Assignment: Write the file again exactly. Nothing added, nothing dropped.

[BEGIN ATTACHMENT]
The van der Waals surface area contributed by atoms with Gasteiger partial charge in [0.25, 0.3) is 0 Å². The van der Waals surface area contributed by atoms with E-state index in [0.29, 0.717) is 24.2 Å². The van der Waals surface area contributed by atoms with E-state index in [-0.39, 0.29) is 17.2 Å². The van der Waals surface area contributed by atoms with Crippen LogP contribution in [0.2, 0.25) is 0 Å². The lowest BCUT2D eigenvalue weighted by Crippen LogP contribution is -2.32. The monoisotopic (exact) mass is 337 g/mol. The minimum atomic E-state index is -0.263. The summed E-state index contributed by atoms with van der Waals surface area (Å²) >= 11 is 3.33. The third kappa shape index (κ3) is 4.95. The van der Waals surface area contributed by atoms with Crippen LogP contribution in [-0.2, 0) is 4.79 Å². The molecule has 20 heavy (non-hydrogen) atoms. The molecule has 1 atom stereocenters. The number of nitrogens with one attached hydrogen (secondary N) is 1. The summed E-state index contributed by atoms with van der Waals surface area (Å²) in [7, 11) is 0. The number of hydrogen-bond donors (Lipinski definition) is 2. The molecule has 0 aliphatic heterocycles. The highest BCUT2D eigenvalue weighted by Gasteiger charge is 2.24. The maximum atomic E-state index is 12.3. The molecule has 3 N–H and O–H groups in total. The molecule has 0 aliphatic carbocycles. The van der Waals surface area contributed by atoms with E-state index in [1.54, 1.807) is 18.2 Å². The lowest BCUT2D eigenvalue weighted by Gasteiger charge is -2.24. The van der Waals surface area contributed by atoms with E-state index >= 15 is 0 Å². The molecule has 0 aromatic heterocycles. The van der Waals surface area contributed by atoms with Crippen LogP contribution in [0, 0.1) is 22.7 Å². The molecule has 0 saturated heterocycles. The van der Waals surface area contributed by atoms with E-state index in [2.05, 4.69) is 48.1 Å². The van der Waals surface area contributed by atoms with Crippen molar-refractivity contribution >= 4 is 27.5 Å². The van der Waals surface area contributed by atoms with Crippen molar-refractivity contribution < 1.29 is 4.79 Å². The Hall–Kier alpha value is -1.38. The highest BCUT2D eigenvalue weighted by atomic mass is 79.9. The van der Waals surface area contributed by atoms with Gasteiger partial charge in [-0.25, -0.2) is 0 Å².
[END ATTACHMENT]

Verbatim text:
The van der Waals surface area contributed by atoms with Gasteiger partial charge in [0.25, 0.3) is 0 Å². The van der Waals surface area contributed by atoms with E-state index in [0.29, 0.717) is 24.2 Å². The van der Waals surface area contributed by atoms with E-state index in [-0.39, 0.29) is 17.2 Å². The van der Waals surface area contributed by atoms with Crippen LogP contribution in [0.2, 0.25) is 0 Å². The lowest BCUT2D eigenvalue weighted by Crippen LogP contribution is -2.32. The monoisotopic (exact) mass is 337 g/mol. The minimum atomic E-state index is -0.263. The summed E-state index contributed by atoms with van der Waals surface area (Å²) >= 11 is 3.33. The third kappa shape index (κ3) is 4.95. The van der Waals surface area contributed by atoms with Crippen LogP contribution in [-0.2, 0) is 4.79 Å². The molecule has 20 heavy (non-hydrogen) atoms. The molecule has 1 atom stereocenters. The number of nitrogens with one attached hydrogen (secondary N) is 1. The summed E-state index contributed by atoms with van der Waals surface area (Å²) in [7, 11) is 0. The number of hydrogen-bond donors (Lipinski definition) is 2. The molecule has 0 aliphatic heterocycles. The highest BCUT2D eigenvalue weighted by Gasteiger charge is 2.24. The maximum atomic E-state index is 12.3. The molecule has 3 N–H and O–H groups in total. The molecule has 0 aliphatic carbocycles. The van der Waals surface area contributed by atoms with E-state index in [1.54, 1.807) is 18.2 Å². The lowest BCUT2D eigenvalue weighted by Gasteiger charge is -2.24. The van der Waals surface area contributed by atoms with E-state index >= 15 is 0 Å². The molecule has 0 aromatic heterocycles. The van der Waals surface area contributed by atoms with Crippen LogP contribution in [0, 0.1) is 22.7 Å². The molecule has 0 saturated heterocycles. The van der Waals surface area contributed by atoms with E-state index in [2.05, 4.69) is 48.1 Å². The van der Waals surface area contributed by atoms with Crippen molar-refractivity contribution >= 4 is 27.5 Å². The van der Waals surface area contributed by atoms with Crippen molar-refractivity contribution < 1.29 is 4.79 Å². The Hall–Kier alpha value is -1.38. The highest BCUT2D eigenvalue weighted by atomic mass is 79.9. The van der Waals surface area contributed by atoms with Gasteiger partial charge in [-0.25, -0.2) is 0 Å².